Three steps to a viral success

Earlier this year, Japanese cosmetics brand Shu Uemura rolled out a digital campaign to associate the artistic flow of the brand with local star Charlene Choi. The campaign saw immense success both online and on the retail front for the brand. Diana Ho, brand manager for Shu Uemura – Hong Kong, shared the three key steps for the video’s success during the two-day Shopper Marketing 2014 conference held in Singapore.

Step 1: Branding

Branding is vital when you wish to create a unique artistic approach and proposition for a brand. Ultimately you want to tell consumers a story. For Shu Uemura, the focus for this campaign was to emphasise the professionalism of its products and, more importantly, to come across as an artistic brand, said Ho.

Step 2: Have a big idea

Despite being taken over by L’Oréal, Shu Uemura is still very much known as a Japanese brand. To come across as an artistic brand and remain true to its Asian heritage, the art form of calligraphy was chosen as the brand’s inspiration for the campaign.

While the idea was bold, ultimately what the brand needed was for the campaign to go viral. Precise execution was thus necessary.

Here’s what the brand did next:

  • Pick the right celebrity: It comes as no surprise that celebrities make for great brand buzz and help in gaining public awareness of a campaign. However, picking the right celebrity matters. Asian singing sensation Choi was picked for this campaign because, much like the brand, she was also celebrating her 30th birthday. Shu Uemura saw this as the perfect opportunity to pair the two up. “We needed to pick a celebrity who would be relevant to the brand and whose passion would be in line with the brand. Choi at this stage in her career felt as though she is happy and satisfied and growing. All these qualities were in line with our brand,” Ho said.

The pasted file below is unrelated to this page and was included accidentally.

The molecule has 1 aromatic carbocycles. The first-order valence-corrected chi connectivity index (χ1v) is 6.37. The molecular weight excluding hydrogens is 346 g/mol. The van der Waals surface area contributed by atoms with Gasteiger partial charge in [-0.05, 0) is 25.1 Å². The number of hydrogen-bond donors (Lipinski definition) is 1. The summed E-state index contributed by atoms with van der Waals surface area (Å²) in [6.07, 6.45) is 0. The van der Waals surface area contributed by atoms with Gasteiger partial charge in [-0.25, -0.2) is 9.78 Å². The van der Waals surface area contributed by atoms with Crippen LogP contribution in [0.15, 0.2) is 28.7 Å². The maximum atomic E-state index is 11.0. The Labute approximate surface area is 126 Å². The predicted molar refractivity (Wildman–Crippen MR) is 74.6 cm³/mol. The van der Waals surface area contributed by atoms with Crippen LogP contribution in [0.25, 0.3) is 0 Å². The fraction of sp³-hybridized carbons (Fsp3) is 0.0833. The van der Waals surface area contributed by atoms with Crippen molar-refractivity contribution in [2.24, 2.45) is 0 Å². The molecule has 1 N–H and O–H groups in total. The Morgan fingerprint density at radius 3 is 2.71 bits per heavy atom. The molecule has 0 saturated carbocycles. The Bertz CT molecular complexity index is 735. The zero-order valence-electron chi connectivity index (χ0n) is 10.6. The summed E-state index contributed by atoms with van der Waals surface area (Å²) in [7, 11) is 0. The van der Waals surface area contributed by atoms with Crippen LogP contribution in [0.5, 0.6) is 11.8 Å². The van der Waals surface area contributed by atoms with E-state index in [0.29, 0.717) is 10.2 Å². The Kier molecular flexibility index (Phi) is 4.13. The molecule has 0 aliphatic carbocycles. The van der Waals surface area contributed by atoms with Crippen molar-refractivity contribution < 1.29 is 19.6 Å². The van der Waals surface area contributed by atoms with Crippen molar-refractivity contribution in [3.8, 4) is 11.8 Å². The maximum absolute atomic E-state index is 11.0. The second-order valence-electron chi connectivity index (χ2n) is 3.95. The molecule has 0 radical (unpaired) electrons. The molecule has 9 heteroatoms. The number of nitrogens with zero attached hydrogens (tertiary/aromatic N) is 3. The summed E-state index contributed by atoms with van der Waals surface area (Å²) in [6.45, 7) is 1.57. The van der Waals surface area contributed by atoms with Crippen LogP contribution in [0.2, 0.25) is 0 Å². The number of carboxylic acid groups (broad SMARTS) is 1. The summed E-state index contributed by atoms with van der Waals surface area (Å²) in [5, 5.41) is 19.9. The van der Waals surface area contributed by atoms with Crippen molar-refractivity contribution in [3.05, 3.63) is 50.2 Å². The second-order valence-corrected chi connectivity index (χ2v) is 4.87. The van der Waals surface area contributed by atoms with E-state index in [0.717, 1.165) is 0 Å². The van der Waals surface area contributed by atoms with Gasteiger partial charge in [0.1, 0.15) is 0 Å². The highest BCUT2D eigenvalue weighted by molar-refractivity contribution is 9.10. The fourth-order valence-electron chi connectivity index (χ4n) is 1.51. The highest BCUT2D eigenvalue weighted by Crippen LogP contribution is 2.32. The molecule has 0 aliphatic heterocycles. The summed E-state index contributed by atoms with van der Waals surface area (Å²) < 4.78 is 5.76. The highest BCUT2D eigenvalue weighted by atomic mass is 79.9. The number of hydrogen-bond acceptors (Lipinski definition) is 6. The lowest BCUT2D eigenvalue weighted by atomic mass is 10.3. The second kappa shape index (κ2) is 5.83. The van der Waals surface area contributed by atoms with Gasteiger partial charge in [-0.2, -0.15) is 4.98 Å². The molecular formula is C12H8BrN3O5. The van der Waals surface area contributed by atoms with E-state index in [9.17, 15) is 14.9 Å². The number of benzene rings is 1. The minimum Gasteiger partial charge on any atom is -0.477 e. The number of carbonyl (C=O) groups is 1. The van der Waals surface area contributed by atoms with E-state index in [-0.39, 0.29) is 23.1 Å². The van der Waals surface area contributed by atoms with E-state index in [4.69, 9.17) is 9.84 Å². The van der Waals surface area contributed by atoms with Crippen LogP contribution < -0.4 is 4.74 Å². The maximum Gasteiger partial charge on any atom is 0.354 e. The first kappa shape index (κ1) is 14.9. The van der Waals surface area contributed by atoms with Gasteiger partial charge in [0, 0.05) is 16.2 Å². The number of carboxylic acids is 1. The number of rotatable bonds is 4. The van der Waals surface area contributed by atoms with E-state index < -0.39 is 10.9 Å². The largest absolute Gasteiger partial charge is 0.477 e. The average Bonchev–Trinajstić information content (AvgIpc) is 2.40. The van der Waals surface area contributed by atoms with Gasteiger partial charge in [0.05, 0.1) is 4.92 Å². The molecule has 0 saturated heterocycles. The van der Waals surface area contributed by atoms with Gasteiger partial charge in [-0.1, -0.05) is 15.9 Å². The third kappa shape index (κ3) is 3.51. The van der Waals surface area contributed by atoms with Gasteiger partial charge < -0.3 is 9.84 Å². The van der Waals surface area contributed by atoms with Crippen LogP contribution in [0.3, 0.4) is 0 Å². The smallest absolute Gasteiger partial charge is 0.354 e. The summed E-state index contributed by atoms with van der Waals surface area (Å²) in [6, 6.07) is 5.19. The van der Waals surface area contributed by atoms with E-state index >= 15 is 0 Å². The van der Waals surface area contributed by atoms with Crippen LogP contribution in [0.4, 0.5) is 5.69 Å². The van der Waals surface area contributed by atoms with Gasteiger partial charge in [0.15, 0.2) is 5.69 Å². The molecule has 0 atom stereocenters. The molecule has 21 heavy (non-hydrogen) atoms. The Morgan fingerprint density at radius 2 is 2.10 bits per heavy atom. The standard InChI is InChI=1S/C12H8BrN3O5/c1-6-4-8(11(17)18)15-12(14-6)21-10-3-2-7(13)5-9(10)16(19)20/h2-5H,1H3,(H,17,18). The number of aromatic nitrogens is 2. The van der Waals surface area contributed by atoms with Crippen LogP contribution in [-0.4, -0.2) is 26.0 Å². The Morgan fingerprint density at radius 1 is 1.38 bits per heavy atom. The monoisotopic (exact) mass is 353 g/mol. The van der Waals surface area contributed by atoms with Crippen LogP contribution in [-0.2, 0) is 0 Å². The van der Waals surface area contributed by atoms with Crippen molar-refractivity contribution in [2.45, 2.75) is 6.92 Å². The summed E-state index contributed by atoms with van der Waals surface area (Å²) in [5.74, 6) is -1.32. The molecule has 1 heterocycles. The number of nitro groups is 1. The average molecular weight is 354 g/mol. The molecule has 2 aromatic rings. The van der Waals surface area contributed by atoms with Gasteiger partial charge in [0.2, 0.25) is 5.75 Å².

• Emotions matter: An emotional hook either makes or breaks a campaign. You either love it or hate it. But either way, it creates conversation. For a campaign to go viral, people need to feel in touch and connected to the brand. Shu Uemura – through the campaign – talked about Choi’s journey as an artist to try and reel in the consumers. “The public is always interested in a celebrity’s personal story and we built up the campaign using this story which resonated well with the consumers,” Ho said.
  • Play up the surprise: Any campaign which aims to go viral needs to catch the audience off guard. “We chose an artist who drew a big picture of Choi. After the entire painting, which was 10x10 metres, only one eighth of the eye liner was used. This shocked and surprised the public,” Ho said.

Watch the video here:

Step 3: Product and merchandising

No doubt, like any brand and marketer, the goal of the entire Shu Uemura campaign was to sell the product, said Ho. To sell a product, demonstrating its unique selling point through the campaign is a must.

For this make-up range, a body painting of Choi was done in detail to depict the versatility in the range of thickness the eyeliner can provide. Also the fact that only an eighth of the product was used, despite such a big piece of art work being created, added to the product’s wow factor.

Meanwhile, merchandising was also key. The retail stores ensured the online campaign translated offline. The beauty advisers in-store personally used the liners to show their creativity and more than 56 looks were showcased.

“Having the right channel is vital. It’s about having synergy and seamless brand expression for the consumer. While WhatsApp and online platforms like Yahoo and Google might have more mobile penetration, Facebook and Instagram were more in line with the campaign as it was so heavily focused on imagery. It made more sense to be on Facebook and Instagram and later translate that to offline,” Ho said.


According to Ho, the campaign created a lot of PR buzz. It resulted in almost nine times ROI and HK$11 million in PR coverage. The video also shot up to the second-most viewed campaign on YouTube, despite launching in mid-February. Meanwhile, it saw an overall 200% growth in the eyeliner range and a 30% increase in sales for overall eye make-up.

Shopper Marketing 2014 is a two-day event held on 25 and 26 June in Singapore at the Grand Park City Hall.